Attorney General William Barr issued a ruling last night declaring that asylum seekers who cross the border illegally cannot ask immigration judges to be released on bond during their initial hearings.
In other words, Barr has opened the door to indefinitely detaining a significant number of immigrants who would have previously been released while they wait for their scheduled appearances in court.
Barr said such people can be held in immigration detention until their cases conclude, or if the Department of Homeland Security (DHS) decides to release them by granting them “parole.” DHS has the discretion to parole people who are not eligible for bond and frequently does so due to insufficient detention space or other humanitarian reasons.
Barr said he was delaying the effective date by 90 days “so that DHS may conduct the necessary operational planning for additional detention and parole decisions.”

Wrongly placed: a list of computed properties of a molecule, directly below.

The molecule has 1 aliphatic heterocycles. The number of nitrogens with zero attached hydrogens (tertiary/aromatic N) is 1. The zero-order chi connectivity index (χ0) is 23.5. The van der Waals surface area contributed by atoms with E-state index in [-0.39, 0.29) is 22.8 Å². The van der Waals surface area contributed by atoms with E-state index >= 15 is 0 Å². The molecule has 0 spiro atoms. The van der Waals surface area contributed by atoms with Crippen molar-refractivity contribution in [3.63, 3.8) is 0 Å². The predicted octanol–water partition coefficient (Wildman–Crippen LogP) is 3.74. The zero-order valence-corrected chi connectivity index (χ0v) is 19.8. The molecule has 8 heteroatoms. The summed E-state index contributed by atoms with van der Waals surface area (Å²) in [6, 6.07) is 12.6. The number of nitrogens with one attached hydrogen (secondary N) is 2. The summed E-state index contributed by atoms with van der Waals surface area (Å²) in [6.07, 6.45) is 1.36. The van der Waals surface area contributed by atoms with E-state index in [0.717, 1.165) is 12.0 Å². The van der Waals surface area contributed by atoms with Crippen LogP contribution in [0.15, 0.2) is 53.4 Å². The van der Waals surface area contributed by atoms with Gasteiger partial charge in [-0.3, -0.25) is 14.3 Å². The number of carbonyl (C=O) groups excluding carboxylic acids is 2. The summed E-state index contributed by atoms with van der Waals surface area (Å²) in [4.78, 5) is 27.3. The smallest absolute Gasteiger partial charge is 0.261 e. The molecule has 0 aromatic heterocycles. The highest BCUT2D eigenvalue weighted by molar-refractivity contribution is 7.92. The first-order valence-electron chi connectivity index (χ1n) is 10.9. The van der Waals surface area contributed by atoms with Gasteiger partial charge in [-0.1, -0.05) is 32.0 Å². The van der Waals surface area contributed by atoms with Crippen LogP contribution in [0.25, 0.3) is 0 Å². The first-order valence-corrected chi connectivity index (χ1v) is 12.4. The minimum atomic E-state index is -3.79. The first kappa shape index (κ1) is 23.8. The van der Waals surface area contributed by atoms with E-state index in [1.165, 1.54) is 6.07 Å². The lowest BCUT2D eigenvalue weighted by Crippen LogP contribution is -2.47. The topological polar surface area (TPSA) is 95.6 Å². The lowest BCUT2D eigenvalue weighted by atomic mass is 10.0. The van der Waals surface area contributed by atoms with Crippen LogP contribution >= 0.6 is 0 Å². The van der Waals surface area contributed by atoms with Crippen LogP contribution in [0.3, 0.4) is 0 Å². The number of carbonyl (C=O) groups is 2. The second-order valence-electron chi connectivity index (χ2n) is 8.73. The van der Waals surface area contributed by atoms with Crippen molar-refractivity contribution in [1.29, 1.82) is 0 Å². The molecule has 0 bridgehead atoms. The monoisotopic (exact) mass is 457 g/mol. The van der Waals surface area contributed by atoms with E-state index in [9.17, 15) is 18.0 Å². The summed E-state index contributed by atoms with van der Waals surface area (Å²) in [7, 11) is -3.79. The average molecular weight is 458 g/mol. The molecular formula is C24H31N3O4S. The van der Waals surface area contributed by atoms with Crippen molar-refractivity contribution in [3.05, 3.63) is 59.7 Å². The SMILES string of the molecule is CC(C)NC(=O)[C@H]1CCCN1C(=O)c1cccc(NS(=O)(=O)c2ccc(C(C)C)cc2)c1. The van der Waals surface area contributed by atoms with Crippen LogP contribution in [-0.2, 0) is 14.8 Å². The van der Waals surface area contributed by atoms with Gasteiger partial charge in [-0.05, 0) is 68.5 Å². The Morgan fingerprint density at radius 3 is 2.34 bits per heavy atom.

Now, this may lead to more family separation because indefinitely detaining immigrants means separating families into different facilities.
Immigrant families are typically paroled together, but that's another matter that's left up to executive discretion and we know Trump has been asking his cabinet to resume family separations. A number of officials including former secretary Kirstjen Nielsen have left the Department of Homeland Security in recent weeks because they have not been sufficiently cruel (or carried out illegal acts) for Trump.
The ACLU stated their intention to challenge Barr's ruling in court as soon as the news broke last night.
BREAKING: Attorney General William Barr tonight directed immigration judges to deny bond hearings to asylum seekers.
Our Constitution does not allow the government to lock up asylum seekers without basic due process.
We'll see the administration in court. Again.
— ACLU (@ACLU) April 17, 2019